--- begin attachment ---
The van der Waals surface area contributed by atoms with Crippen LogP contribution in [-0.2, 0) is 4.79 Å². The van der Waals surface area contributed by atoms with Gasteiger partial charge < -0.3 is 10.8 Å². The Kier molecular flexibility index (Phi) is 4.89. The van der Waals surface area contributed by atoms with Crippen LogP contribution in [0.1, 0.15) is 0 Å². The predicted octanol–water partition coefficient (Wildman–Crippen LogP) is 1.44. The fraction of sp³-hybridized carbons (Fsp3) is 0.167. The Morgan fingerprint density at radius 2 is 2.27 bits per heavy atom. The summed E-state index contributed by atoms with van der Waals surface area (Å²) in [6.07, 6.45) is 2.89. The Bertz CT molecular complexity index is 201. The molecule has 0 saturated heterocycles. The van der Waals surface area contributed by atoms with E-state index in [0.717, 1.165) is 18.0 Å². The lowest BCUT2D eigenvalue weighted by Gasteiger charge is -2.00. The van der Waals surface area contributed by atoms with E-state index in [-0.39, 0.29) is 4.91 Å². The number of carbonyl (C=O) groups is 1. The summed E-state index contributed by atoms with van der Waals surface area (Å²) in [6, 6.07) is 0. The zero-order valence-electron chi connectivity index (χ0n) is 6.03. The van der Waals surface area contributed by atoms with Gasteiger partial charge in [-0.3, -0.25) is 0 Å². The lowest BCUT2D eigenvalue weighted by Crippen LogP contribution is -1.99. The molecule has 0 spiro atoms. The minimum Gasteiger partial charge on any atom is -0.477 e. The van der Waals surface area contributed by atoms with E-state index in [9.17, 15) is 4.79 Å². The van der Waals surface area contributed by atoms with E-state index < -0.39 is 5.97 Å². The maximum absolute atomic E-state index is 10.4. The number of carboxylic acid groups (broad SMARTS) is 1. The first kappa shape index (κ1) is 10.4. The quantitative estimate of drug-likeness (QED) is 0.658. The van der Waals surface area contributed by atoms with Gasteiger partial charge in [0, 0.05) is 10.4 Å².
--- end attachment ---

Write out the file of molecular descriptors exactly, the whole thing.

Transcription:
The van der Waals surface area contributed by atoms with Crippen LogP contribution in [-0.2, 0) is 4.79 Å². The van der Waals surface area contributed by atoms with Gasteiger partial charge < -0.3 is 10.8 Å². The Kier molecular flexibility index (Phi) is 4.89. The van der Waals surface area contributed by atoms with Crippen LogP contribution in [0.1, 0.15) is 0 Å². The predicted octanol–water partition coefficient (Wildman–Crippen LogP) is 1.44. The fraction of sp³-hybridized carbons (Fsp3) is 0.167. The Morgan fingerprint density at radius 2 is 2.27 bits per heavy atom. The summed E-state index contributed by atoms with van der Waals surface area (Å²) in [6.07, 6.45) is 2.89. The Bertz CT molecular complexity index is 201. The molecule has 0 saturated heterocycles. The van der Waals surface area contributed by atoms with E-state index in [0.717, 1.165) is 18.0 Å². The lowest BCUT2D eigenvalue weighted by Gasteiger charge is -2.00. The van der Waals surface area contributed by atoms with E-state index in [-0.39, 0.29) is 4.91 Å². The number of carbonyl (C=O) groups is 1. The summed E-state index contributed by atoms with van der Waals surface area (Å²) in [6, 6.07) is 0. The zero-order valence-electron chi connectivity index (χ0n) is 6.03. The van der Waals surface area contributed by atoms with Gasteiger partial charge in [-0.3, -0.25) is 0 Å². The lowest BCUT2D eigenvalue weighted by Crippen LogP contribution is -1.99. The molecule has 0 spiro atoms. The minimum Gasteiger partial charge on any atom is -0.477 e. The van der Waals surface area contributed by atoms with E-state index in [9.17, 15) is 4.79 Å². The van der Waals surface area contributed by atoms with E-state index < -0.39 is 5.97 Å². The maximum absolute atomic E-state index is 10.4. The number of carboxylic acid groups (broad SMARTS) is 1. The first kappa shape index (κ1) is 10.4. The quantitative estimate of drug-likeness (QED) is 0.658. The van der Waals surface area contributed by atoms with Gasteiger partial charge in [0, 0.05) is 10.4 Å².